Connections Between Sustainable Agriculture, Community Food Security, and Health Benefits of Foods

An educational session at the 2007 Southern SAWG Annual Conference January 27, 2007 Presenters Olivia Thomas, Assistant Professor Department of Epidemiology University of Alabama Birmingham Birmingham, AL Jill Foster, Physician and Co-Chair Food Security Coalition of Jefferson County Birmingham. AL 205-613-1827 Angie Tagtow, Environmental Nutrition Consultant and Managing Editor Journal of Hunger & Environmental Nutrition Iowa Summary and Highlights Three health care professionals – one doctor and two registered dietiticans – who were working with different aspects of community food systems discussed issues where production and consumption merged. Community Food Assessment: Guiding Health Related Nutrition Interventions Olivia Thomas explained the role of community food assessments in public health research, listed the components of an assessment, compared and contrasted methods for conducting an assessment, and prepared people to customize their own assessment. Dr. Thomas cited some of the resources she used, including the Nutrition Environment Assessment Tool (NEAT) from the Michigan Department of Community Health, and the Nutrition Environment Measures Survey, (NEMS) produced by Karen Glanz. The NEMS was thought to have greater detail with regard to availability and price within restaurants. Dr. Thomas highlighted a pilot program done by the University of Georgia Department of Nutrition in Barrow County. The project was a collaboration with health clinics and community resources and led to several changes through training on preventative education, focus group surveys, and interviews. The outcome was the posting of “five a day” signs in grocery stores, and healthier menus in restaurants and was part of the first wellness program in the state of Georgia.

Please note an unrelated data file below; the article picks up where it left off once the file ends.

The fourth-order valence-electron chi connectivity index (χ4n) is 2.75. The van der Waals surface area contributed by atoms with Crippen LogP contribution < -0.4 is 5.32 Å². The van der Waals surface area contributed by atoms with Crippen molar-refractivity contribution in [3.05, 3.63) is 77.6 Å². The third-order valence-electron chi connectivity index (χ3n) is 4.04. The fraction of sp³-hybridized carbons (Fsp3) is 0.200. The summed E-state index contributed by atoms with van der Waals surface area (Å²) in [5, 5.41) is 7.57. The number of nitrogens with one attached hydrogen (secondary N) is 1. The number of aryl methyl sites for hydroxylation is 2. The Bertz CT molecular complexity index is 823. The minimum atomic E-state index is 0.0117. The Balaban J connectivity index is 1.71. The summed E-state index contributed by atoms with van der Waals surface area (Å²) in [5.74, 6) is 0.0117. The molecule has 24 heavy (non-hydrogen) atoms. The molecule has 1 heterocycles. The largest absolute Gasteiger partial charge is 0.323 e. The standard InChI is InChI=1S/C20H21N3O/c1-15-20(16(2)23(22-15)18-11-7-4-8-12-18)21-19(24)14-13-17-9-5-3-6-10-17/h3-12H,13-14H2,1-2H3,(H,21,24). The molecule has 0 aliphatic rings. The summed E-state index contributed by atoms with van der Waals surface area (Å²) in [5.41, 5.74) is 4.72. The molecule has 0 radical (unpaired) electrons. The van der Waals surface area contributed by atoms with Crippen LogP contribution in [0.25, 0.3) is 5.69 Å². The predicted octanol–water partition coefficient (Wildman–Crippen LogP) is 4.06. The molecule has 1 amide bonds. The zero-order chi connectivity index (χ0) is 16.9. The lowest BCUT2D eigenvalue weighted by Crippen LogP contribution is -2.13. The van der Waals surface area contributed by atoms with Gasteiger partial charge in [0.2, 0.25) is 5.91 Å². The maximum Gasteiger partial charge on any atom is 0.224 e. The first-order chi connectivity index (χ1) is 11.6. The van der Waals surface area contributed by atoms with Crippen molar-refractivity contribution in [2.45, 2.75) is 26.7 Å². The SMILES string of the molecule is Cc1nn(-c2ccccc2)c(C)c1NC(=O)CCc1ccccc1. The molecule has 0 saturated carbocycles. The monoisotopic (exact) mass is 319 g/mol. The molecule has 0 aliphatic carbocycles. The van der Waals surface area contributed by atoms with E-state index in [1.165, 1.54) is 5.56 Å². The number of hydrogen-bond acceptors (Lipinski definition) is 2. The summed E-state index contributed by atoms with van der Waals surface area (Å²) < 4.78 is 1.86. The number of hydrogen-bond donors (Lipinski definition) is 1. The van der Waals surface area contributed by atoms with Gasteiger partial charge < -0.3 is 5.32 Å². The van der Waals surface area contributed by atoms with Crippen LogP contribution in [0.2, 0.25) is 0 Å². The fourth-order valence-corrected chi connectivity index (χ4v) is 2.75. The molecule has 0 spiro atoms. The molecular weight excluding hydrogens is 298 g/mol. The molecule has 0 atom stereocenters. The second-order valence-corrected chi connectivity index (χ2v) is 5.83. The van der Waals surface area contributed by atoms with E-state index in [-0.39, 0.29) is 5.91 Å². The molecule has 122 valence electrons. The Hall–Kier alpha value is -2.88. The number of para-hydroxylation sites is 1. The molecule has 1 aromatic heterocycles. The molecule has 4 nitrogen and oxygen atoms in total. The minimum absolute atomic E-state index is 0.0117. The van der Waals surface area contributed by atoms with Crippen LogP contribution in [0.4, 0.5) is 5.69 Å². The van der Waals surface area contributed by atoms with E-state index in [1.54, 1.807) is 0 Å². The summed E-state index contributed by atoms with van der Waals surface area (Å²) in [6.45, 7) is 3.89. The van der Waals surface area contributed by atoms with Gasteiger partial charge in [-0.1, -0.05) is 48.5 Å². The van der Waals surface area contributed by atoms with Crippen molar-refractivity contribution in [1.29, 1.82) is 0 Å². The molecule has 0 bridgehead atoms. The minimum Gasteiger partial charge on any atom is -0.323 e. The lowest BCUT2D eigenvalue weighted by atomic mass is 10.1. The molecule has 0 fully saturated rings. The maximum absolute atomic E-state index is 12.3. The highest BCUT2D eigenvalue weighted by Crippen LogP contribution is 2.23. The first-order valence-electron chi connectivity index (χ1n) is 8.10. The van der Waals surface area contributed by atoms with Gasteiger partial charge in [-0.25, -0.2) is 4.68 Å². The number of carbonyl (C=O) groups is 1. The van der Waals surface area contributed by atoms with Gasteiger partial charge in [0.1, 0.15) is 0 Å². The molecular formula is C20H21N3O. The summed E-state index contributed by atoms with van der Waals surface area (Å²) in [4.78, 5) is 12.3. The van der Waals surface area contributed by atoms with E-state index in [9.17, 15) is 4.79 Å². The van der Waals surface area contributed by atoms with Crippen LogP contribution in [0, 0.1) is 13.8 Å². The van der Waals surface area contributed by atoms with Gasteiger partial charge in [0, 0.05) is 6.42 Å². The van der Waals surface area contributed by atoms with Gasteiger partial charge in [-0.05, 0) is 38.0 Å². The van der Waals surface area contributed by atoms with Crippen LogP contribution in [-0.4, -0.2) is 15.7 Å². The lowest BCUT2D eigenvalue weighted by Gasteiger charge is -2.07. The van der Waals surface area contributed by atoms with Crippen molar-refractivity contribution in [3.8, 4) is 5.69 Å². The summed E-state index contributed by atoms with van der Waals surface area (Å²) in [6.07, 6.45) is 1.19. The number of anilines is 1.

Bridging the Gap Jill Foster hit on three areas where there is an opportunity to bridge gaps. The first area is sustainable agriculture – food production and markets. The second is health and nutrition, which includes disease, treatment and education, and the third is the community approach of connecting eaters to producers. Dr. Foster highlighted the changing image of food in the media. In the 1930s the media had cartoon celebrities like Popeye promoting spinach to children. Today television contains 10 food messages an hour in both overt and covert promotion that targets children and alters their perception of normal eating. Some of the tools and resources available for this work are the 2005 dietary guidelines, my pyramid, and DASH, which advocates 9-12 servings of fruits and vegetables a day as opposed to five a day. Another interesting model food pyramid is the Oldways Diet Pyramid, which is a culturally based index that includes Asian, Mediterranean, Latin American, as well as Vegetarian options. Dr. Foster also encouraged the American Institute for Cancer as a useful resource. Federal Food and Nutrition Policy – Local Impact Angie Tagtow began by shedding light on the disconnect between dietary guidelines and agriculture policy in the US, explaining that our most subsidized crops feed livestock, and flood the market with low-cost processed foods, while fruits and vegetables are not subsidized. She went on to ask, “Has this disconnect created challenges in public health?” The material covered was related to the upcoming farm bill that Ms. Tagtow refered to as the “farm, food and fuel bill, saying “What does it say about society when we have food competing with fuel?” She closed with this quote from Francis Moore Lappe; “The act of putting into your mouth what the earth has grown is perhaps your most direct interaction with the earth.”

Sign up to vote on this title
UsefulNot useful